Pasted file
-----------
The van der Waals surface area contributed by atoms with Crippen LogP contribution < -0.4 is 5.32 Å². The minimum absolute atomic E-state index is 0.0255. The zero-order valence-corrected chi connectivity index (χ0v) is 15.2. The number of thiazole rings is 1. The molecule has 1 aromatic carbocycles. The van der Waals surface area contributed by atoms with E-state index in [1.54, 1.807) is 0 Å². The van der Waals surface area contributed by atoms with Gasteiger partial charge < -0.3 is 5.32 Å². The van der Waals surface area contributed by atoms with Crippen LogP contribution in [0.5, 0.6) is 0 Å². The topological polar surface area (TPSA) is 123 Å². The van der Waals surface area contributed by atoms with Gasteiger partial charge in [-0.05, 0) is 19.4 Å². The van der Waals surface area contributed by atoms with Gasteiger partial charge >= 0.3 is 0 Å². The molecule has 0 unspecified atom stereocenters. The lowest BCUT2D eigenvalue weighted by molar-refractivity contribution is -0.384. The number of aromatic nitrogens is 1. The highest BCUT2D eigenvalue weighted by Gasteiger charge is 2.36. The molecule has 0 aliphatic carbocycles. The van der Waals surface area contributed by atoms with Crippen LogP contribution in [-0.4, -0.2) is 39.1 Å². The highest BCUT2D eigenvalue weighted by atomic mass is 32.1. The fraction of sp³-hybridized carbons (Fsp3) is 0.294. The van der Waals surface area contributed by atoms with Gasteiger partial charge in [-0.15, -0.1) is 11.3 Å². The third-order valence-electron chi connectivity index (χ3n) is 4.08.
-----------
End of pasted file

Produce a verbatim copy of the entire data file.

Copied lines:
The van der Waals surface area contributed by atoms with Crippen LogP contribution < -0.4 is 5.32 Å². The minimum absolute atomic E-state index is 0.0255. The zero-order valence-corrected chi connectivity index (χ0v) is 15.2. The number of thiazole rings is 1. The molecule has 1 aromatic carbocycles. The van der Waals surface area contributed by atoms with E-state index in [1.54, 1.807) is 0 Å². The van der Waals surface area contributed by atoms with Gasteiger partial charge < -0.3 is 5.32 Å². The van der Waals surface area contributed by atoms with Crippen LogP contribution in [0.5, 0.6) is 0 Å². The topological polar surface area (TPSA) is 123 Å². The van der Waals surface area contributed by atoms with Gasteiger partial charge in [-0.05, 0) is 19.4 Å². The van der Waals surface area contributed by atoms with Gasteiger partial charge >= 0.3 is 0 Å². The molecule has 0 unspecified atom stereocenters. The lowest BCUT2D eigenvalue weighted by molar-refractivity contribution is -0.384. The number of aromatic nitrogens is 1. The highest BCUT2D eigenvalue weighted by Gasteiger charge is 2.36. The molecule has 0 aliphatic carbocycles. The van der Waals surface area contributed by atoms with Crippen LogP contribution in [-0.4, -0.2) is 39.1 Å². The highest BCUT2D eigenvalue weighted by atomic mass is 32.1. The fraction of sp³-hybridized carbons (Fsp3) is 0.294. The van der Waals surface area contributed by atoms with Gasteiger partial charge in [-0.15, -0.1) is 11.3 Å². The third-order valence-electron chi connectivity index (χ3n) is 4.08.